Thursday, September 12, 2013

Getting Out the Door and on the Road!

When the spirit strikes--when you first get that yearning to go on a genealogy field trip, it's easy to forget that this type of research requires a little preparation and a bit of planning.  I tend to get a little over-excited and forget something, even if I've laid it out to bring along. 

An example of what I'm referring to is this idea that I have to go and visit the Alabama Department of Archives and History (ADAH).  I'm just sure that I can find out some information about my ancestors, there.  After all, I'm a Southerner, so surely the key to unlocking my family history lies in a visit to their hallowed halls of preserved records.  Right?

Before taking any journeys, consider these suggestions, first; otherwise, you'll end up wasting not only your own time but others' as well.  Don't be me.  I had to learn by experience some of these lessons and have never gotten back to that particular depository, where, if I had just brought the proper "equipment" or prepared myself properly, I could have accomplished some valuable family history work.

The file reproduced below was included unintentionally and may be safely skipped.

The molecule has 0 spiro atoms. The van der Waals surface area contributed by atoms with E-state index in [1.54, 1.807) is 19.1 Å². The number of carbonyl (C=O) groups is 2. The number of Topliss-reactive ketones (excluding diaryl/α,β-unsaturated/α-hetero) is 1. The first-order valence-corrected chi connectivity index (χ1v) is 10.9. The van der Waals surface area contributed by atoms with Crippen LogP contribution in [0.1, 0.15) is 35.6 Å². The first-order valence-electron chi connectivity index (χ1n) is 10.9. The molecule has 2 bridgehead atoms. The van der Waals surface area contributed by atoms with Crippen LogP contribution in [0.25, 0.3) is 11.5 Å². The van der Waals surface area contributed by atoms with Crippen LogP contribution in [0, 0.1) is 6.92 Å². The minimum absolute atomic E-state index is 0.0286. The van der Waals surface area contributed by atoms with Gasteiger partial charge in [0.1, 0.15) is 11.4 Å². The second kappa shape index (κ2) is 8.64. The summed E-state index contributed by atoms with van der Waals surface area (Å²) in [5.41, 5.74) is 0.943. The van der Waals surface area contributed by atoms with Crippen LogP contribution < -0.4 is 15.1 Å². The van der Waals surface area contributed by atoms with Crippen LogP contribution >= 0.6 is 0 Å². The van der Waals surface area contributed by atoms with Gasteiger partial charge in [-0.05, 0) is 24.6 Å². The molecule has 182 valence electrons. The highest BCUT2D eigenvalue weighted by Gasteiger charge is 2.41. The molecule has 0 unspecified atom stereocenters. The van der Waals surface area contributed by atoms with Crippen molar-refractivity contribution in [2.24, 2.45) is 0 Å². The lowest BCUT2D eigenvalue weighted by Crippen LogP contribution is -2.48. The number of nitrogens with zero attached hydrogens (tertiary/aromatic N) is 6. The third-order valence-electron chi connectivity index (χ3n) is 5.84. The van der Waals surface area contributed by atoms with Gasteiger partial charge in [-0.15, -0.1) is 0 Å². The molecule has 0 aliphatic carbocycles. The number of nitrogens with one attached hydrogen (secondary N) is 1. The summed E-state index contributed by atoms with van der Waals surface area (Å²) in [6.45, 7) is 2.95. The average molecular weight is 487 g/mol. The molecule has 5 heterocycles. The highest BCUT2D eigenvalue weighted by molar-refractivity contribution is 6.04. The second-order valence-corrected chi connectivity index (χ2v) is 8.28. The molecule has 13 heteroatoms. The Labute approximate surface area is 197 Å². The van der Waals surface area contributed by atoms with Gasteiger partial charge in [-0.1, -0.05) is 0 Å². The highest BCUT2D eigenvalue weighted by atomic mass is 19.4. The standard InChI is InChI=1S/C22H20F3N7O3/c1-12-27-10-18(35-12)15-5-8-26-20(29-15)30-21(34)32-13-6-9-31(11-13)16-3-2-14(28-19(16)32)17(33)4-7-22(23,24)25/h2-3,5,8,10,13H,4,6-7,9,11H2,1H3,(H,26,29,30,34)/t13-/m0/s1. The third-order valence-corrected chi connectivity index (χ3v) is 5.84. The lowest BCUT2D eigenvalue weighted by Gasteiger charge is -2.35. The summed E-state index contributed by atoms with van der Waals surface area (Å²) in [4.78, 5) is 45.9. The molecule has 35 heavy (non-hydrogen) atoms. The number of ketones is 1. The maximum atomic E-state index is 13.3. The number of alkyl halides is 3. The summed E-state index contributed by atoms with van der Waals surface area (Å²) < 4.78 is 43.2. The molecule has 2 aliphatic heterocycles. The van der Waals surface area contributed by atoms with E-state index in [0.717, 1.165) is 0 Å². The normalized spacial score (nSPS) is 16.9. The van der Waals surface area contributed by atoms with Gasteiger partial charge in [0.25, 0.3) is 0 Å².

Being familiar with your family and what information you're missing begins with learning what you have and what you don't have in your database or notebook or family files.  Use the Pedigree Chart as a type of map, the lineage lines becoming your focus.  Bring Family Group Sheets to see which children belong to which parent, etc.  Alternatively, we hope that you will be allowed to bring your laptop into the research area and if you have your genealogy database handy, you'll be on top of your game--your genealogy game, that is. 
A surname list of those who live in the area (where you are researching) is also helpful. 

Plan to take along a few file folders for the various individuals for which you hope to find information.  Naturally, you will want to go to the web site and see if there is an index or catalog of the repository's contents.  Library web sites often have online catalogs, map collections, photographs, and other digital offerings.  Familiarize yourself as much as possible with the layout of the library or archives and is available at that location. 

A more complete "tool kit" for your genealogy road trip can be can be found at the website at the Connecticut State Library and in many other places on the Internet.